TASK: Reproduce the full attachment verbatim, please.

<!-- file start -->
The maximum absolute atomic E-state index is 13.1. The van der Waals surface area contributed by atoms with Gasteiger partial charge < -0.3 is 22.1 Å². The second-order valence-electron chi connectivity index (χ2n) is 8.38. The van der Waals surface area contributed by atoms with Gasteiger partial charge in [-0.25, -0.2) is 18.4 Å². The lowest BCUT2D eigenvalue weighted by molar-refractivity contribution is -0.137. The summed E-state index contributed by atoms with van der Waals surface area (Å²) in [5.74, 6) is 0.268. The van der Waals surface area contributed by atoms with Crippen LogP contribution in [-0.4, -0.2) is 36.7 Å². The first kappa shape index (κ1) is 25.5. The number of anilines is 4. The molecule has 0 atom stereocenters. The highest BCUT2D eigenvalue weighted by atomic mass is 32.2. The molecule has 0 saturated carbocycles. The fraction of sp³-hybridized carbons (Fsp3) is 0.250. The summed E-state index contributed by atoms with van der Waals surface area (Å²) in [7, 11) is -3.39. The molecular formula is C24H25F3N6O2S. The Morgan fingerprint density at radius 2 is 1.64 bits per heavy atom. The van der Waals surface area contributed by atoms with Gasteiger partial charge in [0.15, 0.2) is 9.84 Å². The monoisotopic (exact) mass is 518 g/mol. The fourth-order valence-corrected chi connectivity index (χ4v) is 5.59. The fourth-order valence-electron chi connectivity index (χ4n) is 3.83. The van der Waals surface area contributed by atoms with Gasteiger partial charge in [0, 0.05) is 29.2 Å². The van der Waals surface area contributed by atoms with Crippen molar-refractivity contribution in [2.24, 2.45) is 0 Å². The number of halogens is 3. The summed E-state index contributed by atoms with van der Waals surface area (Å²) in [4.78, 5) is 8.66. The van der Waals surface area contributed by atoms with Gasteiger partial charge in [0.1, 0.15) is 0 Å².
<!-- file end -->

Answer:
The maximum absolute atomic E-state index is 13.1. The van der Waals surface area contributed by atoms with Gasteiger partial charge < -0.3 is 22.1 Å². The second-order valence-electron chi connectivity index (χ2n) is 8.38. The van der Waals surface area contributed by atoms with Gasteiger partial charge in [-0.25, -0.2) is 18.4 Å². The lowest BCUT2D eigenvalue weighted by molar-refractivity contribution is -0.137. The summed E-state index contributed by atoms with van der Waals surface area (Å²) in [5.74, 6) is 0.268. The van der Waals surface area contributed by atoms with Crippen LogP contribution in [-0.4, -0.2) is 36.7 Å². The first kappa shape index (κ1) is 25.5. The number of anilines is 4. The molecule has 0 atom stereocenters. The highest BCUT2D eigenvalue weighted by atomic mass is 32.2. The molecule has 0 saturated carbocycles. The fraction of sp³-hybridized carbons (Fsp3) is 0.250. The summed E-state index contributed by atoms with van der Waals surface area (Å²) in [7, 11) is -3.39. The molecular formula is C24H25F3N6O2S. The Morgan fingerprint density at radius 2 is 1.64 bits per heavy atom. The van der Waals surface area contributed by atoms with Gasteiger partial charge in [0.15, 0.2) is 9.84 Å². The monoisotopic (exact) mass is 518 g/mol. The fourth-order valence-corrected chi connectivity index (χ4v) is 5.59. The fourth-order valence-electron chi connectivity index (χ4n) is 3.83. The van der Waals surface area contributed by atoms with Gasteiger partial charge in [0, 0.05) is 29.2 Å². The van der Waals surface area contributed by atoms with Crippen molar-refractivity contribution in [2.24, 2.45) is 0 Å². The number of halogens is 3. The summed E-state index contributed by atoms with van der Waals surface area (Å²) in [4.78, 5) is 8.66. The van der Waals surface area contributed by atoms with Gasteiger partial charge in [0.1, 0.15) is 0 Å².